What attributes do you look for in a potential adjuster trainee?
Primarily, I look for strong and advanced people skills—things like how they express themselves and whether or not they enjoy social interaction. For me, it’s a fairly quick read when candidates come in. I think it’s important to have a mix of strong intellect and an interest in building relationships.
Do you have trouble finding qualified claims candidates?
I think the biggest problem with bringing new talent to the industry is that we have not done enough to sell the concept that a career in claims is something of which to be proud. Many college students may look at claims as an unexciting or boring career. Even the students studying risk and insurance are exposed to more of the finance or actuarial side of insurance than the claims side. When they do get exposed to claims, they begin to see the potential for a fulfilling career.
When I meet with younger professionals who are considering claims, I point out that the claims industry is growing, which brings excellent career security. I also like to tell them that it’s a good career choice for someone who likes challenge and variety in their work. It’s also fulfilling because we are able to get out and help people during their times of crises. My love for claims has been maintained because it’s continually challenging. You can never sit still and stop learning, and I love that. That keeps me motivated and driven.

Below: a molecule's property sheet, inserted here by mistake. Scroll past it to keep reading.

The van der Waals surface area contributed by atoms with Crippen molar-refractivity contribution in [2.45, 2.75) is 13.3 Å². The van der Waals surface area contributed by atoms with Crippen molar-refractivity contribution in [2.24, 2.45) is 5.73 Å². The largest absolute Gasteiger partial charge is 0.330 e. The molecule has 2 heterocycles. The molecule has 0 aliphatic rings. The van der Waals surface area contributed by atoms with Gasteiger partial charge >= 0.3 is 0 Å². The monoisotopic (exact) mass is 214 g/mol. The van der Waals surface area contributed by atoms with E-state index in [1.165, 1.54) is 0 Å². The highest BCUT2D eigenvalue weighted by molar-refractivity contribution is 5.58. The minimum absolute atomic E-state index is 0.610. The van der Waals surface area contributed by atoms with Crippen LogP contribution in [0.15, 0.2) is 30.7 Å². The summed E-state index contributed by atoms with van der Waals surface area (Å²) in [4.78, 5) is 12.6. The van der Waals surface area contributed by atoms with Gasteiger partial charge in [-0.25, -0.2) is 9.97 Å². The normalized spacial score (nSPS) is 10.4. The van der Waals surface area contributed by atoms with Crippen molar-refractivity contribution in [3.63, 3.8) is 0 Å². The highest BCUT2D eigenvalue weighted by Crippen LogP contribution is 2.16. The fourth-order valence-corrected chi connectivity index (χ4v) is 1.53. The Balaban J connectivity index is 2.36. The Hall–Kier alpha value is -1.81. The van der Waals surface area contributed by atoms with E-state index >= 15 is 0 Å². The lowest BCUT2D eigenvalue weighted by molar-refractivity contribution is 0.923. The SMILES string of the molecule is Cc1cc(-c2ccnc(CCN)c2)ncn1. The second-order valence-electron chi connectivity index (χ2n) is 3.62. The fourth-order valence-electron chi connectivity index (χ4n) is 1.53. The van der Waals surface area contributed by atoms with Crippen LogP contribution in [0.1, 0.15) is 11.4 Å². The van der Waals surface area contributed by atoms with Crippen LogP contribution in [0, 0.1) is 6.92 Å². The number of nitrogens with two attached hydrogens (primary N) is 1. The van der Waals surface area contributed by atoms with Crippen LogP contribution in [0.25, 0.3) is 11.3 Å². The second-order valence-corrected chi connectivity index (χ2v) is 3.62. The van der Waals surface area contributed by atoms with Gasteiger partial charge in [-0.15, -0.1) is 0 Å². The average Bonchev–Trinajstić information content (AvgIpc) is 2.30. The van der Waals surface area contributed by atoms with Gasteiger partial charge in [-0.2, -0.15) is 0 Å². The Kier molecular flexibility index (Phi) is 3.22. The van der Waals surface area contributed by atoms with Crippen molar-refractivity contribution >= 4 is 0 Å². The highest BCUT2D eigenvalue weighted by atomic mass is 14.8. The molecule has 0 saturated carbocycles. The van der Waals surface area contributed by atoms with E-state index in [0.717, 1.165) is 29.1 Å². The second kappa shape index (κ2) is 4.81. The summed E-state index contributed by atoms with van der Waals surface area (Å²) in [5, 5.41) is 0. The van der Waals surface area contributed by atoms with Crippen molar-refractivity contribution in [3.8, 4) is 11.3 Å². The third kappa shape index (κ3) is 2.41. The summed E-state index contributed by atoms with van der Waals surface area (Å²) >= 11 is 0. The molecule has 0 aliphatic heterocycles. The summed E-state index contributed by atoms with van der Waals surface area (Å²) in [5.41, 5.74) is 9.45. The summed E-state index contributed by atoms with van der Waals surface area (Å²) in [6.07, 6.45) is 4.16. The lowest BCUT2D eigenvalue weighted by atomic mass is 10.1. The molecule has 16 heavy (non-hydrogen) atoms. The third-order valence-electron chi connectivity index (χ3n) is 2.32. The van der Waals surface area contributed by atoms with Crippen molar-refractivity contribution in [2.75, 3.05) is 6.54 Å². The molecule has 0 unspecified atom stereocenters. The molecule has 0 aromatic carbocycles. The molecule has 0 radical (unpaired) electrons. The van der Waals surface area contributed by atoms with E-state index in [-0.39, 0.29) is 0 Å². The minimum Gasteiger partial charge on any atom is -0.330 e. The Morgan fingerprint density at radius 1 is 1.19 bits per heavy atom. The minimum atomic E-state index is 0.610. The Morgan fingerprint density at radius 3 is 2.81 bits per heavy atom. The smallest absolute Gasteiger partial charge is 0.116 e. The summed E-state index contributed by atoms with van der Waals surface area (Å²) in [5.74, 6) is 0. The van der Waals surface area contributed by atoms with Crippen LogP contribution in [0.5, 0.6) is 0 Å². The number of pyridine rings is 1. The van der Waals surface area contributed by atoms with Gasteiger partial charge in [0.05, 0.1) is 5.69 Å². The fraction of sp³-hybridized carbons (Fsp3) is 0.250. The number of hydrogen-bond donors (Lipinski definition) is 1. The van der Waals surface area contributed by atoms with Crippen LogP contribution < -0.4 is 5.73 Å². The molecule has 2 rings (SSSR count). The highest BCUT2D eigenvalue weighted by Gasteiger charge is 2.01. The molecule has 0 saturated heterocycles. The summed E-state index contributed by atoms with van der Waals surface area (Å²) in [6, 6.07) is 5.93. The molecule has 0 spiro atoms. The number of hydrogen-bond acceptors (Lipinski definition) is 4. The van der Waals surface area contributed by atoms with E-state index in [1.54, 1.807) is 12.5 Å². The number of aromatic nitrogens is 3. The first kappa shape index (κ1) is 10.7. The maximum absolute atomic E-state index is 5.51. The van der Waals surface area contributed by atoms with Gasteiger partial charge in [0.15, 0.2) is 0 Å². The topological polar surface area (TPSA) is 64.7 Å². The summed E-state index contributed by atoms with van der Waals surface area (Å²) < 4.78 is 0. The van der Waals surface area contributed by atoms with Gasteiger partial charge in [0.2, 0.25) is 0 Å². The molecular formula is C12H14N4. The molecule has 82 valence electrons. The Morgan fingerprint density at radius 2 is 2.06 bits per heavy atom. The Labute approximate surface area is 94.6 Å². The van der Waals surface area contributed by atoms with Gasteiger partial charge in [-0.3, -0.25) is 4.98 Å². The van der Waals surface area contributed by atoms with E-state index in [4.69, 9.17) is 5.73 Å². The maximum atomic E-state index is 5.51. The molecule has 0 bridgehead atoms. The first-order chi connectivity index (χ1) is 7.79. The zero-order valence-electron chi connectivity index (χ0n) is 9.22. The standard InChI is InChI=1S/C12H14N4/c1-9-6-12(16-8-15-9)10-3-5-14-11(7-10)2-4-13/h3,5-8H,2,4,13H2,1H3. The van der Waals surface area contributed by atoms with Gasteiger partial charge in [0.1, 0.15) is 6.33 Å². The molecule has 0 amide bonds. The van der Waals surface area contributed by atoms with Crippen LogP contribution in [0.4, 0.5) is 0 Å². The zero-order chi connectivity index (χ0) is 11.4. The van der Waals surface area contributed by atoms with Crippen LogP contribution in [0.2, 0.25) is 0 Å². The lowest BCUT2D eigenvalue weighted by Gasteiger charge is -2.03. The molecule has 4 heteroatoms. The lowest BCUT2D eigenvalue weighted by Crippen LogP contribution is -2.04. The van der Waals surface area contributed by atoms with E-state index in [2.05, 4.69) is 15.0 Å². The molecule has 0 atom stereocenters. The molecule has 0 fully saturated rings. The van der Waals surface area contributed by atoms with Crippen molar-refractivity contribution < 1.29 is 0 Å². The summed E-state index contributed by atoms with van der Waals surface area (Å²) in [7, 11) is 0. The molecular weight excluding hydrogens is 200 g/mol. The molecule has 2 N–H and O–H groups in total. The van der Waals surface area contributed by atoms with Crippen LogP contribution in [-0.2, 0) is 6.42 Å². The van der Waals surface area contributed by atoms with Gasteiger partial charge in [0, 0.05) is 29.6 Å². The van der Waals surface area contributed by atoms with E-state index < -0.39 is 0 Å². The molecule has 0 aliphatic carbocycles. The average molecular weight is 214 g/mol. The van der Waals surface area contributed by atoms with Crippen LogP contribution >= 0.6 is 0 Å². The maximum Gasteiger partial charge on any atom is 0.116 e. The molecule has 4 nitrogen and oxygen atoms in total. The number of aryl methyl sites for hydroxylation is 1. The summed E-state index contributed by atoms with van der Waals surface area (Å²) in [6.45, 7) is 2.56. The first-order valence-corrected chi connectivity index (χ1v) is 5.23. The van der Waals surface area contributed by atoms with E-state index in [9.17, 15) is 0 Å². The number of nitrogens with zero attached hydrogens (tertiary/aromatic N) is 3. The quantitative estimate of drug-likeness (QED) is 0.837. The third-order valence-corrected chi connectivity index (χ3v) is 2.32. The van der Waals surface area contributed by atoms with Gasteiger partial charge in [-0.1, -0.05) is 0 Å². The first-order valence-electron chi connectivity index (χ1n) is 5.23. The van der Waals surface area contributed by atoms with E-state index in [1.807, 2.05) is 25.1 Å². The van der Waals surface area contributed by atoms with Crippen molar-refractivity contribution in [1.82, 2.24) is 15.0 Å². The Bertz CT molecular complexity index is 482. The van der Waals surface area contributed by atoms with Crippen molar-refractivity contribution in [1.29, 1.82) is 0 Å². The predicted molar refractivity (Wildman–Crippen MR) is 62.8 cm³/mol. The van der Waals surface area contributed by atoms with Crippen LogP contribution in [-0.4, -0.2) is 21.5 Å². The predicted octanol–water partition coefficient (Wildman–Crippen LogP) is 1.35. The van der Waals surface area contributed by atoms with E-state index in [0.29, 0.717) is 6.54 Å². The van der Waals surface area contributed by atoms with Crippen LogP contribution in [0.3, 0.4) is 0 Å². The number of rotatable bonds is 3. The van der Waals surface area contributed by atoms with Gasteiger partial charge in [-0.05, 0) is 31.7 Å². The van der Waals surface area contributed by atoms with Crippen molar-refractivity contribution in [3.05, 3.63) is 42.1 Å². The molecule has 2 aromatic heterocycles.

What advice do you give young professionals?
First and foremost, do everything you can to continue your education. There are many professional development programs available, and it better positions you to be more marketable for open positions. If you have a passion for a specialty, focus on that and tailor your continuing education for it. Make people aware of your interests. Set targets and goals for yourself. I finished my CPCU and earned my master’s degree in business to make myself more marketable for the higher-level positions I wanted.
Have you noticed generational differences with younger claims professionals?